Jesus ransoms us from the futile ways, frees us from the bondage of habits and old replays of the tapes in our head, and forms a relationship with us. A personal relationship with God where we know we have been chosen, destined and sanctified, given a new birth into a living hope and an inheritance that is imperishable, undefiled, and unfading, kept in heaven for us, but which we are also receiving now; a relationship in which God uses trials to purify us, and then fills us with an indescribable and glorious joy! "Oh, how marvelous! Oh, how wonderful is my Saviorís love for me."

What a salvation! What a wonderful letter is this letter of 1 Peter! Peter encourages his readers to celebrate their salvation. He reminds them, vs 10-12, that the prophets, our ancestors in the faith, made careful search and inquiry, but never experienced the joy of knowing Jesus. The prophets depicted something grander than they had ever experienced. Now, we, through Christ, experience what they only longed for.

Not only do Christians experience what the prophets foretold, but our salvation is an experience angels will never understand. Look at the last phrase of verse 12, "things into which angels long to look!" Picture the angels, heavenly beings, surrounding Godís throne singing and praising. Picture their silence when we sing about Jesus and our salvation! The angels long to look and understand, but theyíve never experienced salvation! The hymn writer captured it,

And when I sing redemptionís story,

they will fold their wings.

For angels never felt the joy

that our salvation brings.

I suspect there are some here this morning who donít have the foggiest clue what I am talking about. You are like the angels, looking on but not understanding. Some of you were transformed so long ago, youíve forgotten what you were like before. Youíve forgotten what is to be without salvation. You have taken your relationship with God for granted, and have lost the excitement. When I was in college, I was pastor of two churches. Several of my members gave me advice, "When you go to seminary, donít lose your fire!" Do you know what they meant? Yes, too many clergy have lost the wonder, the amazement of our salvation! Is it coincidental that 2/3 of the senior pastors of the largest churches in the world are not seminary graduates? Can you rekindle the fire you once had and regain the wonder of your salvation?

A botanist journeyed from the University of Scotland into the lovely highlands. He left the train, walked up the hillside, and made his way to a lonely slope. With magnifying glass in hand he fell upon his knees and through it in the bright sunlight looked intently at a bit of heather. He gazed upon the fragile flower and reveled in its delicacy, its beauty, its glory. Then a cloud came over the glass. He looked up to find a shepherd looking to see what he was doing. The scientist invited the shepherd to look through the magnifying glass. For the first time he saw through a magnifying glass the delicate beauty of the heather. Tears ran down his cheeks as he said, "Man, I am sorry you showed me this. Just think that these rude feet of mine have trod so much of it in the ground!" He had taken heather for granted.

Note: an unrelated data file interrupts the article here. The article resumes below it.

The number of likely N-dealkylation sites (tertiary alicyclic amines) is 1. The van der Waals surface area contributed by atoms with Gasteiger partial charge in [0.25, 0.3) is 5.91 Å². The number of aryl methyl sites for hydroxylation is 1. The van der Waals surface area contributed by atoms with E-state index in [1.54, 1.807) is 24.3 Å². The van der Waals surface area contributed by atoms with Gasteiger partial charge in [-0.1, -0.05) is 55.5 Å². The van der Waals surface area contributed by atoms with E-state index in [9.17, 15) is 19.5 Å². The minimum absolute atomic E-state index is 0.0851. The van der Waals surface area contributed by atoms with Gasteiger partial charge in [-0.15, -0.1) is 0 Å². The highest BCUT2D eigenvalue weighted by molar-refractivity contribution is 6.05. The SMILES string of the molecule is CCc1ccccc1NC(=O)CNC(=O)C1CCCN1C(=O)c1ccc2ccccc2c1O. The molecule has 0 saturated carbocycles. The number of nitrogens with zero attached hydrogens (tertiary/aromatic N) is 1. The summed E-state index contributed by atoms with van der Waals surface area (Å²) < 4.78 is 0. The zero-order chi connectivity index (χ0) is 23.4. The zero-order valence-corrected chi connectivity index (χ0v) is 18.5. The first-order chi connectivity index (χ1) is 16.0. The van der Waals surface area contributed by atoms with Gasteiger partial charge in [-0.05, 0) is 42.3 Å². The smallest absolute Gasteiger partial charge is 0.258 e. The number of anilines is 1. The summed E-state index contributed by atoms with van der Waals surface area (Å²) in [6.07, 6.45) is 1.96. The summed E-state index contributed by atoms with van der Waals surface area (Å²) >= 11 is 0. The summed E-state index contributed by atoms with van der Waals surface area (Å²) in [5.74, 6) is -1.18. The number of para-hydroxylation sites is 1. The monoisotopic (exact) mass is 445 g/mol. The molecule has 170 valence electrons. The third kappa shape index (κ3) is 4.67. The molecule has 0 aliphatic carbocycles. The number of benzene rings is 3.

Some of you were raised in Christian homes and in the church. You were reared in salvation and donít know anything else. You donít know what it is to be lost, you donít know what itís like not to be in relationship with Christ. From one perspective, you are blessed to be reared as a Christian. From another perspective, you are at a disadvantage because you have not experienced the mercy and the grace of God. However, I suspect that even you who were raised Christians deep down know youíve got some stuff that interferes with your relationship, and that perhaps your relationship is not as wonder-full as it might be. Can you gain a sense of wonder of your salvation?

One way to get excited about salvation is to get beyond the walls of our comfortable church and do, not church work, but the work of the church. Become involved with people in our community who desperately need salvation. Become concerned about the children in our neighborhood who go home every day to an empty house. Talk to families who are in trouble and who are trying to develop relationships without Christ. Look at the gangs of youth struggling for identity by using futile ways. Realize how desperately people need to know the Jesus you take for granted! Get on fire! Be not only compassionate, but passionate. We have a salvation to proclaim.

Some of you here this morning are not in relationship with God. Perhaps for the first time you are hearing the good news. You are learning that God wants to be in relationship with you, and how you have been letting stuff get in the way. Consider the lengths to which Jesus went for your salvation. Oh, how much you are loved, how much God wants to enter into relationship with you to be your Savior, your friend, your guide. Oh, how much the Lord wants you to serve him, to do something significant with the life you have been given, to bring salvation to the world.

"Oh, how marvelous! Oh, how wonderful is my Saviorís love for me."

ã 1997 Douglas I. Norris